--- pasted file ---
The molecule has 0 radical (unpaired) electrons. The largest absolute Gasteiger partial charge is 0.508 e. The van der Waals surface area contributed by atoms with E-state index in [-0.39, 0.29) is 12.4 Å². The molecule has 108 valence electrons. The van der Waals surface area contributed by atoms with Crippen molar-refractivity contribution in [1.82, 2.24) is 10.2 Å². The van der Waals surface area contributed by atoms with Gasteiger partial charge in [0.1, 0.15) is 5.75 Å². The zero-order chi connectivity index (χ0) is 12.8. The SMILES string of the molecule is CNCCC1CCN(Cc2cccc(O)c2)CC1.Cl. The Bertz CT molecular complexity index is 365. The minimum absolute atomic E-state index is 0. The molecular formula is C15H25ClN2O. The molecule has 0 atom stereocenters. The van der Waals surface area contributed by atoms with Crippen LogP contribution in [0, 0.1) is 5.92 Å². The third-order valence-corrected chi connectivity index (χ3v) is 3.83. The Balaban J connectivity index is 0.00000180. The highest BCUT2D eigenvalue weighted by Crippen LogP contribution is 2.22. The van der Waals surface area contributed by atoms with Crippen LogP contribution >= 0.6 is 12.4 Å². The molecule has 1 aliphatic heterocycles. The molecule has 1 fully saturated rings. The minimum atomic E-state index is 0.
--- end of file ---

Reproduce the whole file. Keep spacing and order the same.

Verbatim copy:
The molecule has 0 radical (unpaired) electrons. The largest absolute Gasteiger partial charge is 0.508 e. The van der Waals surface area contributed by atoms with E-state index in [-0.39, 0.29) is 12.4 Å². The molecule has 108 valence electrons. The van der Waals surface area contributed by atoms with Crippen molar-refractivity contribution in [1.82, 2.24) is 10.2 Å². The van der Waals surface area contributed by atoms with Gasteiger partial charge in [0.1, 0.15) is 5.75 Å². The zero-order chi connectivity index (χ0) is 12.8. The SMILES string of the molecule is CNCCC1CCN(Cc2cccc(O)c2)CC1.Cl. The Bertz CT molecular complexity index is 365. The minimum absolute atomic E-state index is 0. The molecular formula is C15H25ClN2O. The molecule has 0 atom stereocenters. The van der Waals surface area contributed by atoms with Crippen LogP contribution in [0, 0.1) is 5.92 Å². The third-order valence-corrected chi connectivity index (χ3v) is 3.83. The Balaban J connectivity index is 0.00000180. The highest BCUT2D eigenvalue weighted by Crippen LogP contribution is 2.22. The van der Waals surface area contributed by atoms with Crippen LogP contribution >= 0.6 is 12.4 Å². The molecule has 1 aliphatic heterocycles. The molecule has 1 fully saturated rings. The minimum atomic E-state index is 0.